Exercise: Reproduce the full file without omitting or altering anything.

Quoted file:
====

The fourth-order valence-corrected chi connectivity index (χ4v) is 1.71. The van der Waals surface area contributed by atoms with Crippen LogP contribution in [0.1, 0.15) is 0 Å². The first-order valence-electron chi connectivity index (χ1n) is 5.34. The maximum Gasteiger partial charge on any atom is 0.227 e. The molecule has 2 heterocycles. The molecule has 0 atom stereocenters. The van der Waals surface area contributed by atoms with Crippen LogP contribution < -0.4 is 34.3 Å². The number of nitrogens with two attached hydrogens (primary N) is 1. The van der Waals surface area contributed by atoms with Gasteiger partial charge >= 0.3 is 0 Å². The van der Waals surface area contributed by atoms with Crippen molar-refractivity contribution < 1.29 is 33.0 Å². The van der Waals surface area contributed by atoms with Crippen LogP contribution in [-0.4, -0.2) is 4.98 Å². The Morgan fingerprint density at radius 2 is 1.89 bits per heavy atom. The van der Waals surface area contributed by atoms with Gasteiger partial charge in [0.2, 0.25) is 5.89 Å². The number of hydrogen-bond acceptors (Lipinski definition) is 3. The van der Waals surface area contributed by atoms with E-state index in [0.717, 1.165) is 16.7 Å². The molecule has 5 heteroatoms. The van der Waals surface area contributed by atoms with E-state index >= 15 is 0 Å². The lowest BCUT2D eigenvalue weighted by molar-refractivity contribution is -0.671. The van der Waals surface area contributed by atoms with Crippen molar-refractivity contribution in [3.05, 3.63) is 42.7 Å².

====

The fourth-order valence-corrected chi connectivity index (χ4v) is 1.71. The van der Waals surface area contributed by atoms with Crippen LogP contribution in [0.1, 0.15) is 0 Å². The first-order valence-electron chi connectivity index (χ1n) is 5.34. The maximum Gasteiger partial charge on any atom is 0.227 e. The molecule has 2 heterocycles. The molecule has 0 atom stereocenters. The van der Waals surface area contributed by atoms with Crippen LogP contribution < -0.4 is 34.3 Å². The number of nitrogens with two attached hydrogens (primary N) is 1. The van der Waals surface area contributed by atoms with Gasteiger partial charge >= 0.3 is 0 Å². The van der Waals surface area contributed by atoms with Crippen molar-refractivity contribution < 1.29 is 33.0 Å². The van der Waals surface area contributed by atoms with Crippen LogP contribution in [-0.4, -0.2) is 4.98 Å². The Morgan fingerprint density at radius 2 is 1.89 bits per heavy atom. The van der Waals surface area contributed by atoms with Gasteiger partial charge in [0.2, 0.25) is 5.89 Å². The number of hydrogen-bond acceptors (Lipinski definition) is 3. The van der Waals surface area contributed by atoms with E-state index in [0.717, 1.165) is 16.7 Å². The molecule has 5 heteroatoms. The van der Waals surface area contributed by atoms with E-state index >= 15 is 0 Å². The lowest BCUT2D eigenvalue weighted by molar-refractivity contribution is -0.671. The van der Waals surface area contributed by atoms with Crippen molar-refractivity contribution in [3.05, 3.63) is 42.7 Å².